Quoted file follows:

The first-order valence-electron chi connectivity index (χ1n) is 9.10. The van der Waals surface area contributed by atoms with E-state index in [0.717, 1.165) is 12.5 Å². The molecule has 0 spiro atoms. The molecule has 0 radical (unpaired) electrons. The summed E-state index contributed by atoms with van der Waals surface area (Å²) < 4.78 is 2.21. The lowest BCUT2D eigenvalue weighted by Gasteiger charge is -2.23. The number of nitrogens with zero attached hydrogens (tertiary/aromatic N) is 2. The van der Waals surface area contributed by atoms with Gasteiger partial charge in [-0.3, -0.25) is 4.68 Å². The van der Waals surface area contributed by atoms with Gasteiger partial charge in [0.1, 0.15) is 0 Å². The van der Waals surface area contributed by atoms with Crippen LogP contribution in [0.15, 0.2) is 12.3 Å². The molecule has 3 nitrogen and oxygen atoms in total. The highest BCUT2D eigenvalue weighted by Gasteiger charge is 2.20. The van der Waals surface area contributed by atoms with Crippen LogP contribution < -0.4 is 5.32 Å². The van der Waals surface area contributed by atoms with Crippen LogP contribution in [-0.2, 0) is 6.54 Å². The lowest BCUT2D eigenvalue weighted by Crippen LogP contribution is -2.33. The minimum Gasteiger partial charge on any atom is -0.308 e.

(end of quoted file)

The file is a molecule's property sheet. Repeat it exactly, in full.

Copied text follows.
The first-order valence-electron chi connectivity index (χ1n) is 9.10. The van der Waals surface area contributed by atoms with E-state index in [0.717, 1.165) is 12.5 Å². The molecule has 0 spiro atoms. The molecule has 0 radical (unpaired) electrons. The summed E-state index contributed by atoms with van der Waals surface area (Å²) < 4.78 is 2.21. The lowest BCUT2D eigenvalue weighted by Gasteiger charge is -2.23. The number of nitrogens with zero attached hydrogens (tertiary/aromatic N) is 2. The van der Waals surface area contributed by atoms with Gasteiger partial charge in [-0.3, -0.25) is 4.68 Å². The van der Waals surface area contributed by atoms with Gasteiger partial charge in [0.1, 0.15) is 0 Å². The van der Waals surface area contributed by atoms with Crippen LogP contribution in [0.15, 0.2) is 12.3 Å². The molecule has 3 nitrogen and oxygen atoms in total. The highest BCUT2D eigenvalue weighted by Gasteiger charge is 2.20. The van der Waals surface area contributed by atoms with Crippen LogP contribution < -0.4 is 5.32 Å². The van der Waals surface area contributed by atoms with Crippen LogP contribution in [-0.2, 0) is 6.54 Å². The lowest BCUT2D eigenvalue weighted by Crippen LogP contribution is -2.33. The minimum Gasteiger partial charge on any atom is -0.308 e.